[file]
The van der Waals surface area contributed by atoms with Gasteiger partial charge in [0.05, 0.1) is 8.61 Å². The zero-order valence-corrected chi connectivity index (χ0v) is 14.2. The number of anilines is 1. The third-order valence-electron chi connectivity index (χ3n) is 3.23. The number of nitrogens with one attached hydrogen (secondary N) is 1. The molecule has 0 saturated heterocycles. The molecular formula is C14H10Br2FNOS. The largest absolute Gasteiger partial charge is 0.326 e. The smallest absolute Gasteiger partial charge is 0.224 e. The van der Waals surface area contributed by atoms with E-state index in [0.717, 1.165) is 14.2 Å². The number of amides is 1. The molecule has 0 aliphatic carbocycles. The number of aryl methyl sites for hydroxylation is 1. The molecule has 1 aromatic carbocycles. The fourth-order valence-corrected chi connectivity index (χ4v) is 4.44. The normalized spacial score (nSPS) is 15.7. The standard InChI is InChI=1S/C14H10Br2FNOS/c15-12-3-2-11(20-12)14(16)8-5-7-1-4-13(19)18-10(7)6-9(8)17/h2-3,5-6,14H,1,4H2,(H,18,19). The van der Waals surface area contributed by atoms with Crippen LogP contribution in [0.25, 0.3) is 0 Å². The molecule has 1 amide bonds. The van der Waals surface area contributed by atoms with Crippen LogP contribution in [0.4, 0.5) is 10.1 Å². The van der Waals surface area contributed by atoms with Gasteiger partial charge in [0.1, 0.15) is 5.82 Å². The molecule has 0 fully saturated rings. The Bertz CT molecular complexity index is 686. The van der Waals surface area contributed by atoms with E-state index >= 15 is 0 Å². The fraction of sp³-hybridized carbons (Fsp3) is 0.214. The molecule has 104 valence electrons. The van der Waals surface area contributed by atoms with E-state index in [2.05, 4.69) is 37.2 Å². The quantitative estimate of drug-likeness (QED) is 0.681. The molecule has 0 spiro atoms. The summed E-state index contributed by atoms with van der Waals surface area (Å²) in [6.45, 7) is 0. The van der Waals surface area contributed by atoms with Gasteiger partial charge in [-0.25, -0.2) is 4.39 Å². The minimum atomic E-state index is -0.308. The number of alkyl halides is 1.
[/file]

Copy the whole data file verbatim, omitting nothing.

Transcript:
The van der Waals surface area contributed by atoms with Gasteiger partial charge in [0.05, 0.1) is 8.61 Å². The zero-order valence-corrected chi connectivity index (χ0v) is 14.2. The number of anilines is 1. The third-order valence-electron chi connectivity index (χ3n) is 3.23. The number of nitrogens with one attached hydrogen (secondary N) is 1. The molecule has 0 saturated heterocycles. The molecular formula is C14H10Br2FNOS. The largest absolute Gasteiger partial charge is 0.326 e. The smallest absolute Gasteiger partial charge is 0.224 e. The van der Waals surface area contributed by atoms with E-state index in [0.717, 1.165) is 14.2 Å². The number of amides is 1. The molecule has 0 aliphatic carbocycles. The number of aryl methyl sites for hydroxylation is 1. The molecule has 1 aromatic carbocycles. The fourth-order valence-corrected chi connectivity index (χ4v) is 4.44. The normalized spacial score (nSPS) is 15.7. The standard InChI is InChI=1S/C14H10Br2FNOS/c15-12-3-2-11(20-12)14(16)8-5-7-1-4-13(19)18-10(7)6-9(8)17/h2-3,5-6,14H,1,4H2,(H,18,19). The van der Waals surface area contributed by atoms with Crippen LogP contribution in [0.25, 0.3) is 0 Å². The molecule has 1 amide bonds. The van der Waals surface area contributed by atoms with Crippen LogP contribution in [0.4, 0.5) is 10.1 Å². The van der Waals surface area contributed by atoms with Gasteiger partial charge in [0.1, 0.15) is 5.82 Å². The molecule has 0 fully saturated rings. The Bertz CT molecular complexity index is 686. The van der Waals surface area contributed by atoms with E-state index >= 15 is 0 Å². The fraction of sp³-hybridized carbons (Fsp3) is 0.214. The molecule has 104 valence electrons. The van der Waals surface area contributed by atoms with E-state index in [2.05, 4.69) is 37.2 Å². The quantitative estimate of drug-likeness (QED) is 0.681. The molecule has 0 spiro atoms. The summed E-state index contributed by atoms with van der Waals surface area (Å²) in [6.45, 7) is 0. The van der Waals surface area contributed by atoms with Gasteiger partial charge in [-0.25, -0.2) is 4.39 Å². The minimum atomic E-state index is -0.308. The number of alkyl halides is 1.